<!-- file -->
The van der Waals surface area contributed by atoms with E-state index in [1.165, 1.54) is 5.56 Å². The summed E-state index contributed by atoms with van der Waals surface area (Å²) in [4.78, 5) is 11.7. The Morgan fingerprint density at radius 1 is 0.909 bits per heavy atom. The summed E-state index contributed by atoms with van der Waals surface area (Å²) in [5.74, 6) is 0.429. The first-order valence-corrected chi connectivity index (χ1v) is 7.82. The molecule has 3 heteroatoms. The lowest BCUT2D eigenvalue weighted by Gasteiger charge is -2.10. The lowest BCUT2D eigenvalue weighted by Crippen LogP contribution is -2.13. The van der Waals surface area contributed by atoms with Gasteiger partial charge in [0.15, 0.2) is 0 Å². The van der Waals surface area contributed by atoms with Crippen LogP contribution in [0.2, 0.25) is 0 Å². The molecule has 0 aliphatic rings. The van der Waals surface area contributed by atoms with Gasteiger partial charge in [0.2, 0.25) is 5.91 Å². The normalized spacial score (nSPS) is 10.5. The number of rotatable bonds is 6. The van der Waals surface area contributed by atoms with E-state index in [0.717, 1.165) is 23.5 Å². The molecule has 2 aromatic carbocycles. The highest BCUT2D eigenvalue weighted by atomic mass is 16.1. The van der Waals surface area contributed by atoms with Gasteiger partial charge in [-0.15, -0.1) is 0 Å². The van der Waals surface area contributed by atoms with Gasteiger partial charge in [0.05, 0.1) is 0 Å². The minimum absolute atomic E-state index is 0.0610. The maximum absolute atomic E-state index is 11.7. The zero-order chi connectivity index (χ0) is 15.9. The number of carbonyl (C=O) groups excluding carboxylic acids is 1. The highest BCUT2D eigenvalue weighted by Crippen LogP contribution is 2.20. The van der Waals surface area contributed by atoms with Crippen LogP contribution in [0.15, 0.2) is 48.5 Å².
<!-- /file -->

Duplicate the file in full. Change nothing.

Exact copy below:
The van der Waals surface area contributed by atoms with E-state index in [1.165, 1.54) is 5.56 Å². The summed E-state index contributed by atoms with van der Waals surface area (Å²) in [4.78, 5) is 11.7. The Morgan fingerprint density at radius 1 is 0.909 bits per heavy atom. The summed E-state index contributed by atoms with van der Waals surface area (Å²) in [5.74, 6) is 0.429. The first-order valence-corrected chi connectivity index (χ1v) is 7.82. The molecule has 3 heteroatoms. The lowest BCUT2D eigenvalue weighted by Gasteiger charge is -2.10. The lowest BCUT2D eigenvalue weighted by Crippen LogP contribution is -2.13. The van der Waals surface area contributed by atoms with Gasteiger partial charge in [0.15, 0.2) is 0 Å². The van der Waals surface area contributed by atoms with Crippen LogP contribution in [0.2, 0.25) is 0 Å². The molecule has 0 aliphatic rings. The van der Waals surface area contributed by atoms with Gasteiger partial charge in [0.2, 0.25) is 5.91 Å². The normalized spacial score (nSPS) is 10.5. The number of rotatable bonds is 6. The van der Waals surface area contributed by atoms with E-state index in [0.717, 1.165) is 23.5 Å². The molecule has 2 aromatic carbocycles. The highest BCUT2D eigenvalue weighted by atomic mass is 16.1. The van der Waals surface area contributed by atoms with Gasteiger partial charge in [-0.15, -0.1) is 0 Å². The van der Waals surface area contributed by atoms with Gasteiger partial charge in [0.05, 0.1) is 0 Å². The minimum absolute atomic E-state index is 0.0610. The maximum absolute atomic E-state index is 11.7. The zero-order chi connectivity index (χ0) is 15.9. The number of carbonyl (C=O) groups excluding carboxylic acids is 1. The highest BCUT2D eigenvalue weighted by Crippen LogP contribution is 2.20. The van der Waals surface area contributed by atoms with Crippen LogP contribution in [0.15, 0.2) is 48.5 Å².